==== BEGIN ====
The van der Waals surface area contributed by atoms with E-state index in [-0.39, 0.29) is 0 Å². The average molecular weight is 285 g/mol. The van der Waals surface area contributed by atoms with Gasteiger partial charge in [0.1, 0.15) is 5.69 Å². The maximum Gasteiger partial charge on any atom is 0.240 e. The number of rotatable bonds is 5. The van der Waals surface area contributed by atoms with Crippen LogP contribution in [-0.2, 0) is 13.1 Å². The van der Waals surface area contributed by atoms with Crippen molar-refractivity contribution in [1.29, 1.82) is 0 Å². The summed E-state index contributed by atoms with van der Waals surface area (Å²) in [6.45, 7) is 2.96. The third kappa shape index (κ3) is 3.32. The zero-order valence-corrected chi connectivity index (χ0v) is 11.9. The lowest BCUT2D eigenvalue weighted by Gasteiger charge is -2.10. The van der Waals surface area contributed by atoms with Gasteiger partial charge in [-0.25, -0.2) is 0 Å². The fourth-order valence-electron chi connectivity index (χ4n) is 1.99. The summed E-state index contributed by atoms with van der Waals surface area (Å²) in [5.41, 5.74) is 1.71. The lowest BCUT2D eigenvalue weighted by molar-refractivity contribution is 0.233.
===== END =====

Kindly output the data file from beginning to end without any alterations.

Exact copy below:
The van der Waals surface area contributed by atoms with E-state index in [-0.39, 0.29) is 0 Å². The average molecular weight is 285 g/mol. The van der Waals surface area contributed by atoms with Gasteiger partial charge in [0.1, 0.15) is 5.69 Å². The maximum Gasteiger partial charge on any atom is 0.240 e. The number of rotatable bonds is 5. The van der Waals surface area contributed by atoms with Crippen LogP contribution in [-0.2, 0) is 13.1 Å². The van der Waals surface area contributed by atoms with Crippen molar-refractivity contribution in [1.29, 1.82) is 0 Å². The summed E-state index contributed by atoms with van der Waals surface area (Å²) in [6.45, 7) is 2.96. The third kappa shape index (κ3) is 3.32. The zero-order valence-corrected chi connectivity index (χ0v) is 11.9. The lowest BCUT2D eigenvalue weighted by Gasteiger charge is -2.10. The van der Waals surface area contributed by atoms with Gasteiger partial charge in [-0.25, -0.2) is 0 Å². The fourth-order valence-electron chi connectivity index (χ4n) is 1.99. The summed E-state index contributed by atoms with van der Waals surface area (Å²) in [5.41, 5.74) is 1.71. The lowest BCUT2D eigenvalue weighted by molar-refractivity contribution is 0.233.